David Byrne's free Brooklyn show, playing the music of the Byrne/Eno collaborations, was a great Brooklyn event, even if the music was only so-so. Old David Byrne is inevitably not young David Byrne, and the need to co-ordinate with a big band and a lot of backup singers only added to his tendency to give the songs a mannered delivery, fussy and calculatedly antic where the original versions sounded genuinely strangled.
But it was still a great evening, not least because of the sheer fall-of-Saigon crowd---the pre-show line started at the 11th street bandshell, extended back to the 15th street entrance, then wrapped around twice. At least twice, that is---I never did manage to find the end of the line. Marty Markowitz, Brooklyn's elected mascot, gave his typical dem, dese, 'n' dose opening speech, which was charming as always (I hope he doesn't really have any power, but he's totally delightful as the political equivalent of Mr. Met).
I wasn't thrilled with the singing, or The David Byrne Modern Dancers (not their actual designation), who boogied around in loose modern-dance-wear while executing what mostly struck me as filler choreography. But it was delightful when Byrne danced along, and any opinion I have must be filtered through the fact that I could only see them in occasional 2-second increments between the heads of everyone else way out beyond the bandshell fence.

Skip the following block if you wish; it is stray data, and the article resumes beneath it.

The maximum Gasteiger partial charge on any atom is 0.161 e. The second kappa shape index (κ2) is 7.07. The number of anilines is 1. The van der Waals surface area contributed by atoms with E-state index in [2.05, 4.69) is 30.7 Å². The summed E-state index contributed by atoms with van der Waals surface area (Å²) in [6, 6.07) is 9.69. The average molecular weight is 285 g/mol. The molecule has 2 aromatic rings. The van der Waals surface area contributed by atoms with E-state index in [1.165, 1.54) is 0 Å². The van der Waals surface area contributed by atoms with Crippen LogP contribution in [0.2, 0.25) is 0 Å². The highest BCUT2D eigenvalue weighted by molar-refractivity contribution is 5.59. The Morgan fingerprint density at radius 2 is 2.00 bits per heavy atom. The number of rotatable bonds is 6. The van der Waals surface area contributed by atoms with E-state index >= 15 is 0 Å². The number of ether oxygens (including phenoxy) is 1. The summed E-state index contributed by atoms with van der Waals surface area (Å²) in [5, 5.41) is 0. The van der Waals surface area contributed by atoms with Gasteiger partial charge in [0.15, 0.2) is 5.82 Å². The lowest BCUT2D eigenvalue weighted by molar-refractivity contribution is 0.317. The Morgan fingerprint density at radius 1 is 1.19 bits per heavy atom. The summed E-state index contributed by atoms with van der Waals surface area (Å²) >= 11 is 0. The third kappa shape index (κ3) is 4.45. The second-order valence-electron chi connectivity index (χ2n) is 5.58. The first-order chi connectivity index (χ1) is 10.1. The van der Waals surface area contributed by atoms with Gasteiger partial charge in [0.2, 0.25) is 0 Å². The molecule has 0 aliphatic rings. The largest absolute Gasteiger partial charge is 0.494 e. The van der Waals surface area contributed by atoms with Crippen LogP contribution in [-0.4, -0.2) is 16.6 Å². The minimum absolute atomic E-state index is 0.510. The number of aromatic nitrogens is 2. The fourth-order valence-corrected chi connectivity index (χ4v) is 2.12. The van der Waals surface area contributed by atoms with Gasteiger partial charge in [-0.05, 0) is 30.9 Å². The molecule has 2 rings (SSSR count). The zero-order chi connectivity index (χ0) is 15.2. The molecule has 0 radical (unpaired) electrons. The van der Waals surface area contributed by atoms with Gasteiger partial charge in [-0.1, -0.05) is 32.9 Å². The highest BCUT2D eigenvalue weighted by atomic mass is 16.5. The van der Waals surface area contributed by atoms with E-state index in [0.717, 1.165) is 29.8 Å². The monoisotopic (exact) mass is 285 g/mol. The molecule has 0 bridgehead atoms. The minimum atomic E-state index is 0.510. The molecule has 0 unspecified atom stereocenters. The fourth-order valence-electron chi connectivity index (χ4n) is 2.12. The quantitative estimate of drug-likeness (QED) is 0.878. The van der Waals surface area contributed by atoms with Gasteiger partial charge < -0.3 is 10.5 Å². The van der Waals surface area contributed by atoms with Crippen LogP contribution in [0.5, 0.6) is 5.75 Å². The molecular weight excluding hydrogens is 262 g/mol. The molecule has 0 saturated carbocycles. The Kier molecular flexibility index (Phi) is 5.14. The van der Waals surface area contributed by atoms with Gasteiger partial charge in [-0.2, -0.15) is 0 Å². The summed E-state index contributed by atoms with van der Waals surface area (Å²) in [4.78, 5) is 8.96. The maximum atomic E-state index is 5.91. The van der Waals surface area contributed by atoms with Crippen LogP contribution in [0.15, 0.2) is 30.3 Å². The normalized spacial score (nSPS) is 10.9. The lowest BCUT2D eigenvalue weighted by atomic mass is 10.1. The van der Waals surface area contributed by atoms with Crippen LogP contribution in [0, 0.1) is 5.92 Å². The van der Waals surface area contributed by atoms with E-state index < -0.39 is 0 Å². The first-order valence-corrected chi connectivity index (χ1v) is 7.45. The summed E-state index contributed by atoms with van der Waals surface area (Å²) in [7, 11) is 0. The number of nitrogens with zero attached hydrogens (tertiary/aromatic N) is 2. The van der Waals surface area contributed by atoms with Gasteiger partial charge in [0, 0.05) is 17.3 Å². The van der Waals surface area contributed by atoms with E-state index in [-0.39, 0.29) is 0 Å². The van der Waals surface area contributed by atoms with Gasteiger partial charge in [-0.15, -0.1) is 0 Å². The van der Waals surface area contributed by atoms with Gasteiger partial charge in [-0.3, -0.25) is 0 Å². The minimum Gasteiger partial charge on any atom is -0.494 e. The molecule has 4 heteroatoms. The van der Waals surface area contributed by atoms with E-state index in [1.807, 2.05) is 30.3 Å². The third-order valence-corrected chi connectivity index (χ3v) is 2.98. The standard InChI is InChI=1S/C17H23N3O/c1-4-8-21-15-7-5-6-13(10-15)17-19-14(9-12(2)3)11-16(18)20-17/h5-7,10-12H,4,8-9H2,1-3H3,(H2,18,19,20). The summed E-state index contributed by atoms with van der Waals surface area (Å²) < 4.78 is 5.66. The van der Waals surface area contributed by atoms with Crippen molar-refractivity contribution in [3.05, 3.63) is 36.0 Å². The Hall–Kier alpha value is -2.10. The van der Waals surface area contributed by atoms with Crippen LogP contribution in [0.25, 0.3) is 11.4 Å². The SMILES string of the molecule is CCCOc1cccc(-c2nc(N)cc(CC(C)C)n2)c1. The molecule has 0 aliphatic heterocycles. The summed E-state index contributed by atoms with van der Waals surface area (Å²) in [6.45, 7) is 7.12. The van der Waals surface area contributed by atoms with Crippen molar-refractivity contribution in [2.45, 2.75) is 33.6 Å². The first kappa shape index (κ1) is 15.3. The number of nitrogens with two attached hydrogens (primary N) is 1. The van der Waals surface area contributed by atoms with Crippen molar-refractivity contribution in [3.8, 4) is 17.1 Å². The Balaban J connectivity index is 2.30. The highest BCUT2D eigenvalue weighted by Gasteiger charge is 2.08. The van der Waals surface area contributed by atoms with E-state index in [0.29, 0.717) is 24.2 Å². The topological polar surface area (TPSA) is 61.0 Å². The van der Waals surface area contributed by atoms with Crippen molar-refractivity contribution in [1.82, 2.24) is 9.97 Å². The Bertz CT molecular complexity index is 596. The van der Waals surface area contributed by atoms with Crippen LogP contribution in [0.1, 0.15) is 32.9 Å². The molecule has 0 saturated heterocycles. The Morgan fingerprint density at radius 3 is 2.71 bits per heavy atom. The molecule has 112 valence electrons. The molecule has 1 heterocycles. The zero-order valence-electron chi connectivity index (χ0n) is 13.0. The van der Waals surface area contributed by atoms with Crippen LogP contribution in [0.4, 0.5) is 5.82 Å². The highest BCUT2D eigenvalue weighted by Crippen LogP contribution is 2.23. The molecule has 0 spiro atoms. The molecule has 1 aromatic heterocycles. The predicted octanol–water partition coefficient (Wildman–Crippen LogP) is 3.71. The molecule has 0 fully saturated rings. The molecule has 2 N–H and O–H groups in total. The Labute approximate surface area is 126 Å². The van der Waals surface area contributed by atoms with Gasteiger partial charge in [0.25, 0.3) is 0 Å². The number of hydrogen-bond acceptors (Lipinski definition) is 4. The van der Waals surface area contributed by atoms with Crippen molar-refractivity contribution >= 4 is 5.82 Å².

And the band had a great funky sound---they truly killed it on "I Zimbra"---and it was amazing to be reminded of just how many hits the Byrne/Eno collaboration produced, including "Once In A Lifetime", "Life During Wartime", and the big encore number, "Burning Down the House". My Life In The Bush of Ghosts remains the most ridiculously ahead-of-its-time record ever, and it's always neat to hear Byrne doing those songs live and singing all the samples, which turns them from collages into surprisingly cohesive songs.
That said, it was a shame that the carefully-planned show didn't give Byrne a chance to note, during the chorus of "Life During Wartime" that nowadays there ain't no Mudd Club nor CBGB. The Mudd Club was an early casualty---the Talking Heads were still playing "Wartime" on the road when it was gone. But while CBGB outlasted most of the bands that played there, the lyrics referencing it em-past-ened the music as surely as all the grade-school kids brought to the show by their parents.